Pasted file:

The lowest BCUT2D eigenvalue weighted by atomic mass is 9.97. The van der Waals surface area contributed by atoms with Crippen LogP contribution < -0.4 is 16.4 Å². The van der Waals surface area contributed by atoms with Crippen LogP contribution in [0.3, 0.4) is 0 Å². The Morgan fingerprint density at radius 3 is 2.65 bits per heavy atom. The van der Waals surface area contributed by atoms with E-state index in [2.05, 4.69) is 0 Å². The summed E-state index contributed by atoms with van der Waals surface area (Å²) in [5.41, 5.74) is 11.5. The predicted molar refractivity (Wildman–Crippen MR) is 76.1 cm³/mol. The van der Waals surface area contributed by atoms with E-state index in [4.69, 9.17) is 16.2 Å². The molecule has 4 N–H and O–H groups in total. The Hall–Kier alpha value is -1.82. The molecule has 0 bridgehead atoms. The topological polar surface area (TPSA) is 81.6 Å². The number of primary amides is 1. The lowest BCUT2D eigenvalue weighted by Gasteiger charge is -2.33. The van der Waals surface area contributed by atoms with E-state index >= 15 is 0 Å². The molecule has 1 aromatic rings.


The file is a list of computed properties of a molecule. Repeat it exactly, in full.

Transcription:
The lowest BCUT2D eigenvalue weighted by atomic mass is 9.97. The van der Waals surface area contributed by atoms with Crippen LogP contribution < -0.4 is 16.4 Å². The van der Waals surface area contributed by atoms with Crippen LogP contribution in [0.3, 0.4) is 0 Å². The Morgan fingerprint density at radius 3 is 2.65 bits per heavy atom. The van der Waals surface area contributed by atoms with E-state index in [2.05, 4.69) is 0 Å². The summed E-state index contributed by atoms with van der Waals surface area (Å²) in [5.41, 5.74) is 11.5. The predicted molar refractivity (Wildman–Crippen MR) is 76.1 cm³/mol. The van der Waals surface area contributed by atoms with E-state index in [4.69, 9.17) is 16.2 Å². The molecule has 4 N–H and O–H groups in total. The Hall–Kier alpha value is -1.82. The molecule has 0 bridgehead atoms. The topological polar surface area (TPSA) is 81.6 Å². The number of primary amides is 1. The lowest BCUT2D eigenvalue weighted by Gasteiger charge is -2.33. The van der Waals surface area contributed by atoms with E-state index >= 15 is 0 Å². The molecule has 1 aromatic rings.